Identity Although the Hui'an Chinese officially belong to the Han nationality, many aspects of their culture are unique among the peoples of China. Visitors coming to Hui'an for the first time often mistake these women for members of a minority nationality. There is some justification for this. Recently, a scholar inferred from their butterfly ornaments and unique customs that they must be a branch of the ancient Yue tribe, the butterfly being the tribe insignia of the Yue. It also seems likely that the customs of tattooing and wrapping their teeth in gold are inherited from the Yue people."
History The Hui'an region was historically inhabited by thousands of merchants from around the world. The elaborate dress of the Hui'an women dates back to the Song Dynasty (960-1279), "when one Li Wenhui, a court official, made a proposal of marriage to a village girl. Notwithstanding her objections, the ceremony went ahead, with the girl bound hand and foot. When the time came for her own daughter to wed, she dressed her in clothes symbolic of her own unhappy marriage. The short loose blouse revealing the midriff represents her dishevelment, the embroidered squares resemble patches and the bands of pattern on sleeve and trouser equate to the rope which bound her."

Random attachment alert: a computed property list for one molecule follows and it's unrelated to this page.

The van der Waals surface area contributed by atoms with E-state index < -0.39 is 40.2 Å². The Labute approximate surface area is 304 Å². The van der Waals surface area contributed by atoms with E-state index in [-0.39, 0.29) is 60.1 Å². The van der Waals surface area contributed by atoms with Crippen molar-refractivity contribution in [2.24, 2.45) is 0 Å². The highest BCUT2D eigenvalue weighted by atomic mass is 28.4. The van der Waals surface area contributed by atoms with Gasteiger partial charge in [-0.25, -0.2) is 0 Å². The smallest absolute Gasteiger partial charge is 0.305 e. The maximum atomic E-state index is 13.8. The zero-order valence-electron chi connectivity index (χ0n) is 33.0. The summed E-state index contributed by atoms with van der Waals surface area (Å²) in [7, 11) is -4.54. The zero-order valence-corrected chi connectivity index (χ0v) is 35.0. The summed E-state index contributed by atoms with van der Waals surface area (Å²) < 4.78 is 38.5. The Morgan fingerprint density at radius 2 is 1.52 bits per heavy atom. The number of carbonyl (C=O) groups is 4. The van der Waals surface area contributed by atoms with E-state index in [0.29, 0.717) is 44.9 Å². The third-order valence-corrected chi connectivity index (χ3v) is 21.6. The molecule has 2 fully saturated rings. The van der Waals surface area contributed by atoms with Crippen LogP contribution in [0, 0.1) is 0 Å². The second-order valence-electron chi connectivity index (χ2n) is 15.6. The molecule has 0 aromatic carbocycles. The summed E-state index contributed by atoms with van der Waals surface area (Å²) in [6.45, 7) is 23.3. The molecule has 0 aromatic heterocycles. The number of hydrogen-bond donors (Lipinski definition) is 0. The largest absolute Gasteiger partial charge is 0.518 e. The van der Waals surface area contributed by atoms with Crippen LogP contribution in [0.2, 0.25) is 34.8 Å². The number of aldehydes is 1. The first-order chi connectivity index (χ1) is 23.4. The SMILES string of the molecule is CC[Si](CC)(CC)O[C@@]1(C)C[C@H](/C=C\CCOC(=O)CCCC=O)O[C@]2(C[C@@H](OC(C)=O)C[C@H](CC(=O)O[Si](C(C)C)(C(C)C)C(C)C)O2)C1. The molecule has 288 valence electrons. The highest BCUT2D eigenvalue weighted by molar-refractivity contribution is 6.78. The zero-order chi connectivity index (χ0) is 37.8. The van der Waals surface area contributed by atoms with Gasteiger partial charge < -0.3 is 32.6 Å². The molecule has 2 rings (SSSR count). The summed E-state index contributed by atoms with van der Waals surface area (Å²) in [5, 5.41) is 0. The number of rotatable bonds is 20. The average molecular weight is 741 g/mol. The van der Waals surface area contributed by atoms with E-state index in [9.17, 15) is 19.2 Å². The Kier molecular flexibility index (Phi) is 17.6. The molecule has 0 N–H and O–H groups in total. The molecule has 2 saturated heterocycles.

Customs For centuries the Hui'an have considered baby girls inferior to boys. They customarily killed girls by drowning them at birth. The Hui'an have a reputation as cunning businessmen. A local expression states the Hui'an will "rob you and then tie you up."
Religion The majority of Hui'an Chinese are Daoists. Ancestor worship also plays an important role in their lives and beliefs.
Christianity There are several Catholic, Three-Self, and house churches among the Hui'an Chinese. Although Fujian has one of the largest Christian populations in China, the Hui'an have generally proven more resistant to the gospel than the several other Chinese groups throughout the province.
The majority of the 150,000 Hui'an Chinese live on China's east coast, near the town of Chongwu in Hui'an County. Others are located farther along the Fujian coastline of the Taiwan Strait. One visitor reported, "In the town of Hui'an itself, which is some way inland, one can certainly see these women, but they are more widely scattered. We therefore headed for the Xiaozuo and Dazuo Peninsulas, as here they can be seen in greater concentrations and, as these places are more remote, there is less deviation from the traditional style of dress." Hui'an Chinese are found in larger numbers outside of China. Hui'an Associations exist in the nations of Singapore, Malaysia, Philippines, Myanmar, and Canada. (Source: Operation China, 2000)